Photo Credit: Jewish Press

Seventy years ago, in 1947, Jackie Robinson played in his first major league game and Hank Greenberg played in his last.

After spending his career with the American League’s Detroit Tigers, Greenberg played in his first National League game on the same day (April 15) that Robinson made his big league debut and broke the major league color barrier. Robinson was 0-for-3 but scored a run against the Boston Braves at Brooklyn’s Ebbets Field.

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Greenberg did a bit better wearing a Pittsburgh Pirates uniform, as his sixth inning double against the Chicago Cubs drove in the only run of the game.

Two months earlier the Tigers had sold Greenberg’s contract to the Pirates. Greenberg was shocked, as were Tigers fans everywhere. Detroit’s Jewish community took it particularly hard; the 36-year-old slugger had been their favorite son and communal hero since 1933.

Greenberg initially announced he would retire rather than play for a bad team in the National League.

But entertainer Bing Crosby, one of the new owners of the Pirates, sang the praises of a move to Pittsburgh, enhanced by a new contract worth six figures. Greenberg, who earned $75,000 with Detroit (equivalent to more than $800,000 today) opted for the higher salary and a chance to mentor a young slugger named Ralph Kiner. The Pirates sealed the deal with the installation of “Greenberg Gardens,” which shortened the distance to the left-field wall and made Forbes Field a more homer-friendly venue.

A year earlier Greenberg blasted 44 home runs with Detroit and his 127 RBI led the American League. However, his .277 batting average marked the first time he was under .300 for a full season. But the Pirates thought there was enough firepower left in the tank to help the team and at the same time draw Jewish fans to Forbes Field, which was located only a few miles from the Squirrel Hill Jewish community.

While Pittsburgh embraced Greenberg, Robinson had a more mixed reception in Brooklyn. The borough’s Jewish fans welcomed him, as did most of the rest of the Ebbets Field faithful. But a good number of Dodgers fans and many of his teammates didn’t like the idea of a black man on the team. But general manager Branch Rickey and manager Leo Durocher were solidly on Robinson’s side and any potential players’ mutiny was shut down when management threatened to trade, sell, or release members of the anti-Robinson faction.

The impact of Greenberg and Robinson on baseball and America was the subject of a 2012 book by Robert Cottrell.
The impact of Greenberg and Robinson on baseball and America was the subject of a 2012 book by Robert Cottrell.

On May 6, the St. Louis Cardinals threatened to strike rather than play on the same field with Robinson. St. Louis was the capital of bigoted baseball at the time. It was only three years earlier that black fans were first allowed to pay their way into Sportsman’s Park, the home field the Cardinals shared with the St. Louis Browns – but they had to sit in the screened-in section of the lower right field bleachers.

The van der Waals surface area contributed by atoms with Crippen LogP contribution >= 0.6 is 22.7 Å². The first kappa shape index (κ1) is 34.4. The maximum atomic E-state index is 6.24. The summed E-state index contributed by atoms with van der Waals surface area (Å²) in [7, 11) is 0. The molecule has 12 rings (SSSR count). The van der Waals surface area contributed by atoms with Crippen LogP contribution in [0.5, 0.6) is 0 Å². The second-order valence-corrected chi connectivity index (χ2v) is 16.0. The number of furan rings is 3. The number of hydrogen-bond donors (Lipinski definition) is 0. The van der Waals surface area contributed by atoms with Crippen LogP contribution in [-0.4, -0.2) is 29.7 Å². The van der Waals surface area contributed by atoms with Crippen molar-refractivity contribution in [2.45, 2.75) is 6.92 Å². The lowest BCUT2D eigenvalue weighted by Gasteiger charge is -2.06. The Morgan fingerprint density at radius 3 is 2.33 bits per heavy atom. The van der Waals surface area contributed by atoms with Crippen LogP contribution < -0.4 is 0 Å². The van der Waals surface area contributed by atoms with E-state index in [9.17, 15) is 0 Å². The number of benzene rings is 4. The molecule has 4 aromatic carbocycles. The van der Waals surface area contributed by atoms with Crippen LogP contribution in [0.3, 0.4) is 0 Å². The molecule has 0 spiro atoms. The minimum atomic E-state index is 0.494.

National League president Ford Frick took a tough stance against the Cardinals, quickly ending the strike threat with this statement: “The National League will go down the line with Robinson, whatever the consequence.”

Nine days after the Cardinals threatened to strike, the Dodgers were playing the Pirates and Robinson and Greenberg collided in a play at first base. The next time Robinson ran down the line, Greenberg, the first baseman, asked how he was doing and offered words of encouragement, including a dinner invitation.

Robinson responded, “I’d love to go to dinner with you, but I won’t because it would put you on the spot.” It was the beginning of a long relationship. Greenberg recalled that day in Pittsburgh some four decades later when I spent time with him.

“I admired Jackie that afternoon,” Greenberg told me. “He was a prince, playing hard and not seeming to pay attention to the taunts of some of my teammates on the Pirates. Many were dumb, ignorant Southerners who couldn’t speak properly and didn’t graduate high school. They called him every racist thing they could think of. And here was Jackie, better than any player on our team and a college man who starred in football and basketball. He was a real man.”

Robinson regularly received death threats in the mail and his Dodgers teammates had a meeting about what to do about it. Backup outfielder Gene Hermanski came up with an idea. “Let’s all wear [Robinson’s uniform] number 42; that way the shooter won’t know which one is Jackie.”

That idea never came to pass, of course, and Robinson went on to help the Dodgers win the pennant by batting .297 with 12 home runs and a league-leading 29 stolen bases. The 28-year-old Robinson was presented with the first-ever National League Rookie of the Year Award.

Greenberg batted .249 with 25 homers in his first and last season in the National League. Over his 13-year playing career, Greenberg hit for a .313 batting average, blasting 331 home runs in 5,193 official at-bats.

Robinson would go on to career numbers of a .311 average, 137 home runs, and 197 stolen bases in 4,877 at-bats over 10 seasons, helping the Brooklyn Dodgers win seven National League pennants and one world championship.

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Author, columnist, and public speaker Irwin Cohen headed a national baseball publication for five years and worked for a major league team, becoming the first Orthodox Jew to earn a World Series ring. His column appears the second week of each month. He can be reached in his suburban Detroit area dugout at irdav@sbcglobal.net.